Frozen plants, how soon can we prune?
January and February are tricky months for us. One day it’s over 70 degrees and sunny, and then just 24 hours later, freezing with a chance for sleet!
Pruning, especially combined with warmer temperatures and bright light, encourages growth, and exposes those tender new stems and leaves, making them more vulnerable when polar blasts returns.
Note: don’t tidy up too fast since seeds on grasses and perennials feed birds. They provide cover for all kinds of beneficial creatures like butterflies. Dense dormant growth also shelters the living roots underneath. We do want to prune before new growth is on its way.
So, when do we do it?
Any time after freeze
Woody dormant plants like flame acanthus, turks cap and others that are complete sticks
Rosemary (just to shape: January and February) Cut leaves any time of the year.
Herbaceous salvias like ‘Black and Blue’ and ‘Indigo Spires’ that are sticks
Salvia greggiis (cut back several inches, depending on plant size)
Asters, native salvias like reglas, coneflowers, mums: cut to their rosettes
Copper canyon daisy, mistflowers and other natives that are dormant; prune to ground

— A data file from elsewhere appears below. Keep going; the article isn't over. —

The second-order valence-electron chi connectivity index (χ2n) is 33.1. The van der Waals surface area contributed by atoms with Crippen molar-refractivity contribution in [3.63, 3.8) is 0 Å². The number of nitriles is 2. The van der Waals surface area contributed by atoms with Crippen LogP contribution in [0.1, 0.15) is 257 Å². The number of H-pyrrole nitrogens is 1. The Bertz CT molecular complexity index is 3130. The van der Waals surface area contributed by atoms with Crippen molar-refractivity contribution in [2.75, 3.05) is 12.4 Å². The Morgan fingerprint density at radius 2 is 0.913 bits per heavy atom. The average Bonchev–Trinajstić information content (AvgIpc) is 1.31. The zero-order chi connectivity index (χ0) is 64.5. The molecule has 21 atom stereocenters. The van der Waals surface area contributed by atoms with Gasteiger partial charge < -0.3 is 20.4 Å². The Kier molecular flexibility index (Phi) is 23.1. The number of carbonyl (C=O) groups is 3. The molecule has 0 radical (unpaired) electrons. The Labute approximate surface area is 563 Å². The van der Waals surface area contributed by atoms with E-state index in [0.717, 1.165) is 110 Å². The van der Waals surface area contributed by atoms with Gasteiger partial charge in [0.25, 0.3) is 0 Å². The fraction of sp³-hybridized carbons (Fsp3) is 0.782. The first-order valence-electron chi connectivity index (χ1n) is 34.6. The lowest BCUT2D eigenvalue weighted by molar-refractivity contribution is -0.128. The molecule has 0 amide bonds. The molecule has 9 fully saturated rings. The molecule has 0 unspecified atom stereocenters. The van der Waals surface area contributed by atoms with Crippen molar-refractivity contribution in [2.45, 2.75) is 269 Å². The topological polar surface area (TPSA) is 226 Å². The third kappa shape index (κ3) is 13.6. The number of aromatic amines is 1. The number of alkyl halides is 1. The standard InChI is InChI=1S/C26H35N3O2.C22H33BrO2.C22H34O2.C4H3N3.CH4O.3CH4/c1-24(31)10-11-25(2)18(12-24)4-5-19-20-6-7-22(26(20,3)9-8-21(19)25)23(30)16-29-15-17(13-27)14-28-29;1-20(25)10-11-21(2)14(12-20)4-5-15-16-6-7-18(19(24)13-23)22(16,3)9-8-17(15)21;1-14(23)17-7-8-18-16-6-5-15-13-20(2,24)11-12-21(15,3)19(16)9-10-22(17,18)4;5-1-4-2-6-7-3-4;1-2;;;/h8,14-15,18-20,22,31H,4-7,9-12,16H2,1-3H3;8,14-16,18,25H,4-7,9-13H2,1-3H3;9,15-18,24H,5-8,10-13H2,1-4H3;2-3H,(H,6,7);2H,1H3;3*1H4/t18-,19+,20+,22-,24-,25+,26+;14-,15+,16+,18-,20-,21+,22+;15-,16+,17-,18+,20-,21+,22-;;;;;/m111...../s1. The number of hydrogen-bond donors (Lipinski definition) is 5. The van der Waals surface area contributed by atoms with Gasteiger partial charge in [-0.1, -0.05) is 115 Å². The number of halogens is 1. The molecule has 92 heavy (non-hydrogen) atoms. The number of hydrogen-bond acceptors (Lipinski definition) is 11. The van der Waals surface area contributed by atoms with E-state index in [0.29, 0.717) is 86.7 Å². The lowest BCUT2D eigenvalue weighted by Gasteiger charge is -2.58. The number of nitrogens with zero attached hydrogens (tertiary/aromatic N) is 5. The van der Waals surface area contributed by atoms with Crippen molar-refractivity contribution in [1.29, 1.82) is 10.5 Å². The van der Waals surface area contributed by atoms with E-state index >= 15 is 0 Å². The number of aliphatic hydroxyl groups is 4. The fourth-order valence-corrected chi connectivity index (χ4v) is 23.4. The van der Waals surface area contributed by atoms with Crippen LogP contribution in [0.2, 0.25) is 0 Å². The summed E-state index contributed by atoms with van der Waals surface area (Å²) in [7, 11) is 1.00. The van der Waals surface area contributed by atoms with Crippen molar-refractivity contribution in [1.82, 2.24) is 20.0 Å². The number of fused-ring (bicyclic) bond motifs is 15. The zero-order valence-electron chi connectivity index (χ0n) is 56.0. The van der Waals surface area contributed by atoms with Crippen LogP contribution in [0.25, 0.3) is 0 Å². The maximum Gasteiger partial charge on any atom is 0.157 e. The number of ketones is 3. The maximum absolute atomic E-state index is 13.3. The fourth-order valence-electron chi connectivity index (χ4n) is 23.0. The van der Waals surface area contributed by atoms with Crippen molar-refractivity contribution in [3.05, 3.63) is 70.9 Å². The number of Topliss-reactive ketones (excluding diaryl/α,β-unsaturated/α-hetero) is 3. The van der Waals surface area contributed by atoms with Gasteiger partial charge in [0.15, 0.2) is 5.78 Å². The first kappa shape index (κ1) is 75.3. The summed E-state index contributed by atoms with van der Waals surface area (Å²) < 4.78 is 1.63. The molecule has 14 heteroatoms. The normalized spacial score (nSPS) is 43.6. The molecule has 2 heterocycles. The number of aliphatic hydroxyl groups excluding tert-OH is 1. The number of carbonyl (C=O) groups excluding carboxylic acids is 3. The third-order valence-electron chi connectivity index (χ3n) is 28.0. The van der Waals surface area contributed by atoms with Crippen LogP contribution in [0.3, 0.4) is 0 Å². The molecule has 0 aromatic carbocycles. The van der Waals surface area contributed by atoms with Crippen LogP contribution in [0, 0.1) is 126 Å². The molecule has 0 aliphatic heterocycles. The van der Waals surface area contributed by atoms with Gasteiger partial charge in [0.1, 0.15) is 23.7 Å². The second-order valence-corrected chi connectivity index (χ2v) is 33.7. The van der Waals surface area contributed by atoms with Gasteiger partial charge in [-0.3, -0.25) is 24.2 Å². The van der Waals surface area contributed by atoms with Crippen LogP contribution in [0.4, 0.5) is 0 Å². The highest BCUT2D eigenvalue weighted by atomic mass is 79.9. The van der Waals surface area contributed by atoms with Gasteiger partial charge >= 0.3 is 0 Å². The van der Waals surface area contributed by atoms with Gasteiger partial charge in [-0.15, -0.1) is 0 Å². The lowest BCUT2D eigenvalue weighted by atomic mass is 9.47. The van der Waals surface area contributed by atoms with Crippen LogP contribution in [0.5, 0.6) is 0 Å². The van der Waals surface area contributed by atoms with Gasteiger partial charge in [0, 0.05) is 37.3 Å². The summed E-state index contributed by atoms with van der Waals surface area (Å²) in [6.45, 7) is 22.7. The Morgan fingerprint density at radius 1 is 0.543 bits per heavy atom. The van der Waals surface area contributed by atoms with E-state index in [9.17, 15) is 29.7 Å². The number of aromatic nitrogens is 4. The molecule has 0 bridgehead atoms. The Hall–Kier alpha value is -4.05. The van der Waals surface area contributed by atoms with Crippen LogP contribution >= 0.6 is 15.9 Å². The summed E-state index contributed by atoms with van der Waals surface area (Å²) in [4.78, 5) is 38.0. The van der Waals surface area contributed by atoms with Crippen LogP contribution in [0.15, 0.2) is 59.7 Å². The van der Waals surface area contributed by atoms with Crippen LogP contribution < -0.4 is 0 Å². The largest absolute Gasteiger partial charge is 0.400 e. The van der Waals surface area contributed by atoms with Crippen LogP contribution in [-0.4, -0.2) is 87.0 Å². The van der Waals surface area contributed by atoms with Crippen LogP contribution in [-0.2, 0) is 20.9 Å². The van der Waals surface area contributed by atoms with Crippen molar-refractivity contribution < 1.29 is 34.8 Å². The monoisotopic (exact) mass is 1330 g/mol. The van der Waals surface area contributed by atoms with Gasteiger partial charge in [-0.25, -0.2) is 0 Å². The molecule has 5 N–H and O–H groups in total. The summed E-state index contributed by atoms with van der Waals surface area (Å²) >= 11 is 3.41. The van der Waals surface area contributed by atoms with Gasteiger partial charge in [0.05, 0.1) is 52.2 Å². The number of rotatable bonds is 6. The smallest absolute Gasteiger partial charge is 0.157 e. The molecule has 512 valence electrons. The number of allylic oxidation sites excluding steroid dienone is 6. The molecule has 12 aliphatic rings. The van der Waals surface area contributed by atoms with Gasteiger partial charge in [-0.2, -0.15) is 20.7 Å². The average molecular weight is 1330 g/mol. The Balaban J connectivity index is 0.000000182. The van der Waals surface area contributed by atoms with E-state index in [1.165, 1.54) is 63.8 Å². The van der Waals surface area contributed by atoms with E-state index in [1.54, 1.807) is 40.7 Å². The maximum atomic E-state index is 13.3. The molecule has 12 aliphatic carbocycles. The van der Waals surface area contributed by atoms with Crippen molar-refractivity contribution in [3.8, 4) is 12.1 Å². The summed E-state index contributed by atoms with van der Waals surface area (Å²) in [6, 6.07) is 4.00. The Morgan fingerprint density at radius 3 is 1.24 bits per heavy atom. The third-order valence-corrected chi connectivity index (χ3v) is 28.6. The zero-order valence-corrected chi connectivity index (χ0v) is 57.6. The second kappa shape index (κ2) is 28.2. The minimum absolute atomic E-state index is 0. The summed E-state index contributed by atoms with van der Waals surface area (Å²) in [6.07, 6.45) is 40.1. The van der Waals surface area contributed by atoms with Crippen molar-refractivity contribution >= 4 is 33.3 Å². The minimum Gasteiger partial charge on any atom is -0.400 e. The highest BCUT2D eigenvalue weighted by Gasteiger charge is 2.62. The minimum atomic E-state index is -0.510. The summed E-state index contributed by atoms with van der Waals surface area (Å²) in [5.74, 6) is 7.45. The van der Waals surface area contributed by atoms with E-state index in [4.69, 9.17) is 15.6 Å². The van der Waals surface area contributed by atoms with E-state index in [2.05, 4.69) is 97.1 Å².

Clumping grasses (shear to 3-6” above ground), Inland sea oats (cut to rosettes)
If bamboo muhly froze, cut this grass to the ground for new shoots
Individual microclimates and weather make a difference with the more tender plants. Some of us can prune plumbago and lantana in February. Others may want to wait until March.
March to Mid-March
Evergreen shrubs, unless they are spring bloomers like viburnum
Tecoma stans (Esperanza)
Barbados cherry (though possibly earlier)
Succulents like purple heart. Since succulent leaves are full of water, once they freeze, the cell walls burst when they thaw, meaning that lovely new growth will be fried in the almost inevitable late winter blast of polar cold.
Annuals like native Salvia coccinea will not return after super hard freezes. But the seeds they set may come back in warm weather, though perhaps not where you wanted them!
Flax lily, Dianella. Below 25 degrees and it’s gone.
AGAIN! Get to know your microclimates, even in your own yard.